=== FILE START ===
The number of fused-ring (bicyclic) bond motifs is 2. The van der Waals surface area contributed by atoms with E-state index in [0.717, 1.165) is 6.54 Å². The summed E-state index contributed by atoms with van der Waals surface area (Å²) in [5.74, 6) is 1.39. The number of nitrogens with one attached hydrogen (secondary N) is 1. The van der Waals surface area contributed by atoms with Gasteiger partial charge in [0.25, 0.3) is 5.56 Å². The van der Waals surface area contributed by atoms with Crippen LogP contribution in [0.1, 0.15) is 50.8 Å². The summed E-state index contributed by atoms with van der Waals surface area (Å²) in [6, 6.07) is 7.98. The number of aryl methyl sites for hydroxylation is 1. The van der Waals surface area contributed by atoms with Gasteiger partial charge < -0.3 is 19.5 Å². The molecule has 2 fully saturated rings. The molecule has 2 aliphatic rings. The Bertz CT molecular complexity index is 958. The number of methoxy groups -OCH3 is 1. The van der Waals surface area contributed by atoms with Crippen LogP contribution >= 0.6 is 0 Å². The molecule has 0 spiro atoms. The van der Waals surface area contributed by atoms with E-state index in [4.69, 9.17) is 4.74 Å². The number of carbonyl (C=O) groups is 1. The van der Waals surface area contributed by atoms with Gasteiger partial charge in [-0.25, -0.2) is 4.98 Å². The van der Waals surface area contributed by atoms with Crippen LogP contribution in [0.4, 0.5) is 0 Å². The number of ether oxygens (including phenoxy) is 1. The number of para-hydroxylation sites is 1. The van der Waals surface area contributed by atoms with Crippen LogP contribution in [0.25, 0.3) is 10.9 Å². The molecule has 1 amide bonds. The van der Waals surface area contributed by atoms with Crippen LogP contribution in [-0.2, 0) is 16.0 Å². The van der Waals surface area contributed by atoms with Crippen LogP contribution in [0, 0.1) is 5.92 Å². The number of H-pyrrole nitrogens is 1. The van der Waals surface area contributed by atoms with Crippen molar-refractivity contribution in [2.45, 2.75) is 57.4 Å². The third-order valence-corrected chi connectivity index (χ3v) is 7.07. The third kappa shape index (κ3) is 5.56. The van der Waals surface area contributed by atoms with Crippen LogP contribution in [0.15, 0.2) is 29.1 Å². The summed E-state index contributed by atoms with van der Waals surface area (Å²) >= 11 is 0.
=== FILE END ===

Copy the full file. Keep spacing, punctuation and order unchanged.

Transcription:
The number of fused-ring (bicyclic) bond motifs is 2. The van der Waals surface area contributed by atoms with E-state index in [0.717, 1.165) is 6.54 Å². The summed E-state index contributed by atoms with van der Waals surface area (Å²) in [5.74, 6) is 1.39. The number of nitrogens with one attached hydrogen (secondary N) is 1. The van der Waals surface area contributed by atoms with Gasteiger partial charge in [0.25, 0.3) is 5.56 Å². The van der Waals surface area contributed by atoms with Crippen LogP contribution in [0.1, 0.15) is 50.8 Å². The summed E-state index contributed by atoms with van der Waals surface area (Å²) in [6, 6.07) is 7.98. The number of aryl methyl sites for hydroxylation is 1. The van der Waals surface area contributed by atoms with Gasteiger partial charge < -0.3 is 19.5 Å². The molecule has 2 fully saturated rings. The molecule has 2 aliphatic rings. The Bertz CT molecular complexity index is 958. The number of methoxy groups -OCH3 is 1. The van der Waals surface area contributed by atoms with Crippen LogP contribution >= 0.6 is 0 Å². The molecule has 0 spiro atoms. The van der Waals surface area contributed by atoms with E-state index in [4.69, 9.17) is 4.74 Å². The number of carbonyl (C=O) groups is 1. The van der Waals surface area contributed by atoms with Gasteiger partial charge in [-0.25, -0.2) is 4.98 Å². The van der Waals surface area contributed by atoms with Crippen LogP contribution in [0.4, 0.5) is 0 Å². The number of ether oxygens (including phenoxy) is 1. The number of para-hydroxylation sites is 1. The van der Waals surface area contributed by atoms with Crippen LogP contribution in [0.25, 0.3) is 10.9 Å². The molecule has 1 amide bonds. The van der Waals surface area contributed by atoms with Crippen LogP contribution in [-0.2, 0) is 16.0 Å². The van der Waals surface area contributed by atoms with Crippen LogP contribution in [0, 0.1) is 5.92 Å². The number of H-pyrrole nitrogens is 1. The van der Waals surface area contributed by atoms with Crippen molar-refractivity contribution in [2.45, 2.75) is 57.4 Å². The third-order valence-corrected chi connectivity index (χ3v) is 7.07. The third kappa shape index (κ3) is 5.56. The van der Waals surface area contributed by atoms with Crippen LogP contribution in [0.15, 0.2) is 29.1 Å². The summed E-state index contributed by atoms with van der Waals surface area (Å²) >= 11 is 0.